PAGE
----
A realistic fabrication and design concept for quantum gates based on single emitters integrated in plasmonic-dielectric waveguide structures

Year: 2016

Authors: Kewes G., Schoengen M., Neitzke O., Lombardi P., Schönfeld R.S., Mazzamuto G., Schell A.W., Probst J., Wolters J., Löchel B., Toninelli C., Benson O.

Autors Affiliation: AG Nano-Optik, Institut für Physik, Humboldt-Universität zu Berlin, Newtonstraβe 15, 12489 Berlin, Germany;
Helmholtz-Zentrum Berlin für Materialien und Energie, Albert-Einstein-Straβe 15, 12489 Berlin, Germany;
European Laboratory for Non-Linear Spectroscopy (LENS), University of Florence, Via Nello Carrara 1, 50019 Sesto
Fiorentino Florence, Italy;
INO, Istituto Nazionale di Ottica, Largo Fermi 6, 50125 Firenze, Italy;
Department of Electronic Science and Engineering, Kyoto University, Kyoto daigaku-katsura, Nishikyo-ku, 615-8510 Kyoto, Japan;
Departement Physik, Universität Basel, Klingelbergstrasse 82, CH-4056 Basel, Switzerland.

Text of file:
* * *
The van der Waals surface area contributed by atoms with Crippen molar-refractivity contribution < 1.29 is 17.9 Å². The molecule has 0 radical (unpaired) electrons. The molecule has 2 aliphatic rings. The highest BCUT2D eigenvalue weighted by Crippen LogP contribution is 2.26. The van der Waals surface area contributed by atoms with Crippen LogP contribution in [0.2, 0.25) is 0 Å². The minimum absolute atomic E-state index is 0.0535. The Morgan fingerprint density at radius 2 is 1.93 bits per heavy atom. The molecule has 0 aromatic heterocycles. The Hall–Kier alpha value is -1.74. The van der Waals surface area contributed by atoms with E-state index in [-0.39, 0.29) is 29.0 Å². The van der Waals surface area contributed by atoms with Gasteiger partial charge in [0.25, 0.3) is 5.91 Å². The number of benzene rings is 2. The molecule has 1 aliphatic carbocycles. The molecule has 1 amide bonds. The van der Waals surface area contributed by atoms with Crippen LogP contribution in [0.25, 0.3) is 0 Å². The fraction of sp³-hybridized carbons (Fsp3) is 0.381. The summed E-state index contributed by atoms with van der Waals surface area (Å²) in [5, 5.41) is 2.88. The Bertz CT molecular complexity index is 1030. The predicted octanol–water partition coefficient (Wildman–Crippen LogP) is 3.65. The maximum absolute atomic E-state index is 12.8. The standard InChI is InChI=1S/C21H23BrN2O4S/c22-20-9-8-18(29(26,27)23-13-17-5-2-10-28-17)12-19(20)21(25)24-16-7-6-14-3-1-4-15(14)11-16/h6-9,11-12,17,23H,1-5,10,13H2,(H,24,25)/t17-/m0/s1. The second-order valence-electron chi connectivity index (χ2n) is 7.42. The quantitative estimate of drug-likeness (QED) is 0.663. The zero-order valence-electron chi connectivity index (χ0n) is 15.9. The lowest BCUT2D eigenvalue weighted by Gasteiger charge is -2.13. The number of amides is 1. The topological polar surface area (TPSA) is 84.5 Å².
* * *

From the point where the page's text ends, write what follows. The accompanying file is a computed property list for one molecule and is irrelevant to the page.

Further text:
Abstract: Tremendous enhancement of light-matter interaction in plasmonic-dielectric hybrid devices allows for non-linearities at the level of single emitters and few photons, such as single photon transistors. However, constructing integrated components for such devices is technologically extremely challenging. We tackle this task by lithographically fabricating an on-chip plasmonic waveguide-structure connected to far-field in-and out-coupling ports via low-loss dielectric waveguides. We precisely describe our lithographic approach and characterize the fabricated integrated chip. We find excellent agreement with rigorous numerical simulations. Based on these findings we perform a numerical optimization and calculate concrete numbers for a plasmonic single-photon transistor.


Volume: 6      Pages from: 28877-1  to: 28877-10

More Information: Support by the German Research Foundation (DFG via SFB 951) is gratefully acknowledged. CT, PL and GM acknowledge support from the European Network of Excellence for Energy Efficiency, with the seed project OLEIT. Thanks to the JCMwave team for supporting simulations.
KeyWords: diamond nanocrystals; defect centers; optical-fibers; transistor; molecules; crystal: photon; modes
DOI: 10.1038/srep28877

Citations: 35
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